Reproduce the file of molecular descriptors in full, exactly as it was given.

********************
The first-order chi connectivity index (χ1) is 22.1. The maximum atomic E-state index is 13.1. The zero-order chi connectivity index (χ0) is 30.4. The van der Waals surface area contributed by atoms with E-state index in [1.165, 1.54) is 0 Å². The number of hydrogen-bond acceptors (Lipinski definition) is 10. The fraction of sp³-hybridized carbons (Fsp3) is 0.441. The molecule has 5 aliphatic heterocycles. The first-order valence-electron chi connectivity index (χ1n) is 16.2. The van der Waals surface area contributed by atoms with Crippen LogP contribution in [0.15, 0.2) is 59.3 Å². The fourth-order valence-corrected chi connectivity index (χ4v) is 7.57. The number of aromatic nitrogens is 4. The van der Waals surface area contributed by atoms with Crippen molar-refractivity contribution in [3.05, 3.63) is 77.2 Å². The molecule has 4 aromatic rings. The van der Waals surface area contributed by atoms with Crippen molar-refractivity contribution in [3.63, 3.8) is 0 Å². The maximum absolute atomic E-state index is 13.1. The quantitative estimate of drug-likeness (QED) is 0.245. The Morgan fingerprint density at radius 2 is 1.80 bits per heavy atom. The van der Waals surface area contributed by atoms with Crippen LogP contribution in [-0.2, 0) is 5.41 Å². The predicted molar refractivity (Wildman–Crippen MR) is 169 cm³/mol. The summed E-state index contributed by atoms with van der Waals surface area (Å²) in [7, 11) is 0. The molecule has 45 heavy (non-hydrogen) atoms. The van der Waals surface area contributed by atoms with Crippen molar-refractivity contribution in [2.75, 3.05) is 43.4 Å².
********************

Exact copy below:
The first-order chi connectivity index (χ1) is 22.1. The maximum atomic E-state index is 13.1. The zero-order chi connectivity index (χ0) is 30.4. The van der Waals surface area contributed by atoms with E-state index in [1.165, 1.54) is 0 Å². The number of hydrogen-bond acceptors (Lipinski definition) is 10. The fraction of sp³-hybridized carbons (Fsp3) is 0.441. The molecule has 5 aliphatic heterocycles. The first-order valence-electron chi connectivity index (χ1n) is 16.2. The van der Waals surface area contributed by atoms with Crippen LogP contribution in [0.15, 0.2) is 59.3 Å². The fourth-order valence-corrected chi connectivity index (χ4v) is 7.57. The number of aromatic nitrogens is 4. The van der Waals surface area contributed by atoms with Crippen molar-refractivity contribution in [3.05, 3.63) is 77.2 Å². The molecule has 4 aromatic rings. The van der Waals surface area contributed by atoms with Crippen molar-refractivity contribution in [3.63, 3.8) is 0 Å². The maximum absolute atomic E-state index is 13.1. The quantitative estimate of drug-likeness (QED) is 0.245. The Morgan fingerprint density at radius 2 is 1.80 bits per heavy atom. The van der Waals surface area contributed by atoms with Crippen LogP contribution in [-0.2, 0) is 5.41 Å². The predicted molar refractivity (Wildman–Crippen MR) is 169 cm³/mol. The summed E-state index contributed by atoms with van der Waals surface area (Å²) in [7, 11) is 0. The molecule has 45 heavy (non-hydrogen) atoms. The van der Waals surface area contributed by atoms with Crippen molar-refractivity contribution in [2.75, 3.05) is 43.4 Å².